Q // Do you prefer working on interiors or architecture in practice?

A // Probably architecture. It’s hard to think of a practice I’ve worked in where both skills weren’t needed though.

vertical-garden-diagram

Q // Top tip for axonometric drawing?

A // It doesn’t have to be perfect.

Q // Do you create these drawings/illustrations in relation to university work or things that just catch your eye?

A // I started to do the conceptual drawings after university. They are inspired by projects I’ve worked on or ideas I would like to produce one day. Essentially they are like a collection of napkin sketches that I can hopefully come back to one day and re-master. I.e develop the illustrations into something more feasible and realistic construction wise. As for now I simply hope they inspire others.

Q // Do any of your drawings have stories behind them?

A //  The common thread that connects all my work is a theme I call “the fragmented movement”. For me, I think of it as part of our historic timeline. Just like how we have the modern movement or the art deco movement I believe we are in something of a fragmented movement. Funnily enough it was a theme I was playing with before Brexit and Trump, but I do believe this theme reflects our current politics, the arts, and communities etc. It’s also not necessarily a negative theme either. I think we can all agree that great innovations are born when things are broken or fragmented. 

zone
Zone

Q // Talk to us about your creative process… ? i.e Do you start off by drawing a composition you like first by hand or let the image evolve by itself on screen.

A // That’s a tricky question! In short it varies. Sometimes by hand and sometimes by using computer software. I don’t usually let a piece “evolve by itself” though. It normally evolves as my ideas develop. I also have a vision of what I’m drawing before I draw it most of the time. How it turns out on the other hand is another story! There was one occasion this year where I did a piece based truly on intuition which I named “Echo”. But even that drawing became something where I later began to make practical sense of it. It basically evolved from random lines into the very early stages of a floor plan. A key to my creative process is also found in the title of my work. The title is basically one of many trigger words that inspired the piece.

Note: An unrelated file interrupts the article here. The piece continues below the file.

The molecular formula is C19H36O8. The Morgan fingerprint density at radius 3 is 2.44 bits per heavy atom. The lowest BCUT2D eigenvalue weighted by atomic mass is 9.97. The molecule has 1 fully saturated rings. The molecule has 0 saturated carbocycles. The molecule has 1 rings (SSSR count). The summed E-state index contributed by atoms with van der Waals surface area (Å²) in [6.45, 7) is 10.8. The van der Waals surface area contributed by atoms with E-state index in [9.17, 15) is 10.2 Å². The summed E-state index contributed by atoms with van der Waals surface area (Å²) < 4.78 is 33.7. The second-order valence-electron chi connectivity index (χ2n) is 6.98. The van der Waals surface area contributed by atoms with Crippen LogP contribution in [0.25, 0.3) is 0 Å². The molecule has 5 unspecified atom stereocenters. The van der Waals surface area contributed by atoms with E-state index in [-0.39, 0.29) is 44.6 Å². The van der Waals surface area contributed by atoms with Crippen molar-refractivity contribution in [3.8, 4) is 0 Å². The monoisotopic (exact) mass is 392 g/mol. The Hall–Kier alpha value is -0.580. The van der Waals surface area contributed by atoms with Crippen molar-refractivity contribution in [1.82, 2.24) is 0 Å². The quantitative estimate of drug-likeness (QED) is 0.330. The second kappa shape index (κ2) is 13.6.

Q // Do you prefer working by hand or with computer softwares?

A // I like both, I also like to merge both together. “Mixed mediums” I think they call it.

Q // Do you think university courses should be more artistic (i.e creating stunning drawings) or more practice orientated (detailing and understanding the ways in which you would work in an office)?

A // It depends what university you go to I guess. Some universities get the balance quite well. Both aspects you mentioned are very important. Although I don’t think it’s necessarily about being more “artistic”. It’s about being “creative”. Art isn’t the only subject that allows you to be creative in architecture. Students should harness their creativity and then combine that with their technical or practice based experience/skill sets. The key is finding your creative advantage, sometimes that’s nothing to do with creating a pretty picture.

Q // Where would you like to be in 20 years time?

A // On a beach. 

Q // How do you see the world of architecture progressing in the next 30 years?

A // Everyone will be trying it.

 

vertical-gardens
Vertical Gardens

Zean Mair-Macfarlane

If you are interested in Macfarlane’s ebooks.. you can check them out here.

Previous Experience:

Architectural Assistant Part II // Foster + Partners

Architectural Assistant Part II // Horden Cherry Lee Architects

Architecture Teaching Assistant // IBEX

Architectural Assistant Part I // été lee et associés Architectes urbanistes

Architectural Internship // David Collins Studio